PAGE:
You know what Kevlar is. It’s the material that is often used to make vests or other gear to protect against projectile impacts. It’s good at what it does, which is to make sure that whatever is behind it stays safe from whatever is in front of it. That said, it’s not something you’d probably want to put on if you were running into a burning building.
Now, researchers have developed what they say is an ultra-tough material that is strong against impacts but also super-insulating. The material could be used for a variety of applications, from firefighting and military to space exploration.
In a new paper published in Matter, the research team from Harvard University describe the new material in detail. The scientists teamed up with the US Army Combat Capabilities Development Command Soldier Center as well as West Point to create the material that provides twofold protection.
“When I was in combat in Afghanistan, I saw firsthand how body armor could save lives,” Kit Parker, senior author of the study, said in a statement. “I also saw how heavy body armor could limit mobility. As soldiers on the battlefield, the three primary tasks are to move, shoot, and communicate. If you limit one of those, you decrease survivability and you endanger mission success.”
The researchers sought to combine the properties of materials with resistance to impacts, like Kevlar, with the properties of materials that have strong thermal resistance. The team developed nanofibers that are long and strong, but porous in order to allow for heat dissipation and mitigate diffusion. This means the energy from a heat source is prevented from passing through the material to the wearer, essentially offering the best of both worlds. In testing the new material, the team found the nanofibers provided “20 times the heat insulation capability” of Kevlar, which is obviously a huge improvement.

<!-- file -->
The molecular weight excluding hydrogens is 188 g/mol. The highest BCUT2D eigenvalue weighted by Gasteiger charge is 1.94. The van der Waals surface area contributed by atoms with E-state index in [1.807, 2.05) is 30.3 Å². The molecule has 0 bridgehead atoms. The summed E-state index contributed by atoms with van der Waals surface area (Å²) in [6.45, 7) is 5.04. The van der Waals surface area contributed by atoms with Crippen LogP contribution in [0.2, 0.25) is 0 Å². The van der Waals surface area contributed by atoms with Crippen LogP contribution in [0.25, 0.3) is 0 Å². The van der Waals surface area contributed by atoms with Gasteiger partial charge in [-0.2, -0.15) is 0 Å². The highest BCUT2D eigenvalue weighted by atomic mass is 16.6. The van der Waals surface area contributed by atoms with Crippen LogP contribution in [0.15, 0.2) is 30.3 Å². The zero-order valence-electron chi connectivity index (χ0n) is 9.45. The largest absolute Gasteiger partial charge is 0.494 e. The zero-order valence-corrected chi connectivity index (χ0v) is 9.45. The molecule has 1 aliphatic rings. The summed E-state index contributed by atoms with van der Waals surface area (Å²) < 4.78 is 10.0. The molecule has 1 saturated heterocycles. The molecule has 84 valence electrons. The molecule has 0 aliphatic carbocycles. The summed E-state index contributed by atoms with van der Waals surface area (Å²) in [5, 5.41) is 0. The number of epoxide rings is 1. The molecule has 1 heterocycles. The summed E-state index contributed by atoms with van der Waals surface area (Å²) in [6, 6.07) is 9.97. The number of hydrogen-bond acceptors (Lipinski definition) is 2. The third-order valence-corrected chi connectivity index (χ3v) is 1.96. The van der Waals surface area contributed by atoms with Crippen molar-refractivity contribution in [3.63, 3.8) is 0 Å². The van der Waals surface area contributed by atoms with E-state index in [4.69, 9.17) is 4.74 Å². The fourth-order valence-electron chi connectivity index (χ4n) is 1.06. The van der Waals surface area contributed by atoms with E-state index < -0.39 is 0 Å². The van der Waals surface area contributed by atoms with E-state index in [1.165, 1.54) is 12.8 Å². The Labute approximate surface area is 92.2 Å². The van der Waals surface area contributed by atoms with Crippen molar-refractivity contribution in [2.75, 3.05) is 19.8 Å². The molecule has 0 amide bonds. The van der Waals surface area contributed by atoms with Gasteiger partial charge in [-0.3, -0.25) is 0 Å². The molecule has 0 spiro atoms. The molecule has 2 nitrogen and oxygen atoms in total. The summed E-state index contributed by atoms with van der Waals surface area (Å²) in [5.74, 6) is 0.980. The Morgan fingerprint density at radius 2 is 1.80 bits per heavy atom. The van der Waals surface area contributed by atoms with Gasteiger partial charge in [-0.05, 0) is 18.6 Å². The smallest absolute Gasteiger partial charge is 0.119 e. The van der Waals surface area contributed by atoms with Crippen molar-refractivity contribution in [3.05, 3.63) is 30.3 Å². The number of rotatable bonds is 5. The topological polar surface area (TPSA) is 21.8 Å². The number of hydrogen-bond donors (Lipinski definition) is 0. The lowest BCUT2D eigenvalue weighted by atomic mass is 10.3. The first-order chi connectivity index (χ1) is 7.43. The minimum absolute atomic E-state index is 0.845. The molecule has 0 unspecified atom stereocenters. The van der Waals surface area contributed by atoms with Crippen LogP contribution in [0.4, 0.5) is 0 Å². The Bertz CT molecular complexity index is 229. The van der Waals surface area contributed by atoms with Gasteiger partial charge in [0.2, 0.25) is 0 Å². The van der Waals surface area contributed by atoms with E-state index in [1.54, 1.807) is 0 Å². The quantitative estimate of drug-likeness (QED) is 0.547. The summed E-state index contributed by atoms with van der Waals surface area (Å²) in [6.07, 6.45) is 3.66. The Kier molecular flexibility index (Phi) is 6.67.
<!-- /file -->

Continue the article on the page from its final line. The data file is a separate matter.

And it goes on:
“While there are improvements that could be made, we have pushed the boundaries of what’s possible and started moving the field towards this kind of multifunctional material,” Grant M. Gonzalez, first author of the paper, explains.
Ultimately, materials like this could provide a solution for individuals in intense environments including firefighters and soldiers, but also astronauts. Space travelers deal with extremes in temperature every time they step into space, either from the International Space Station or in future missions to the surface of the Moon or beyond.
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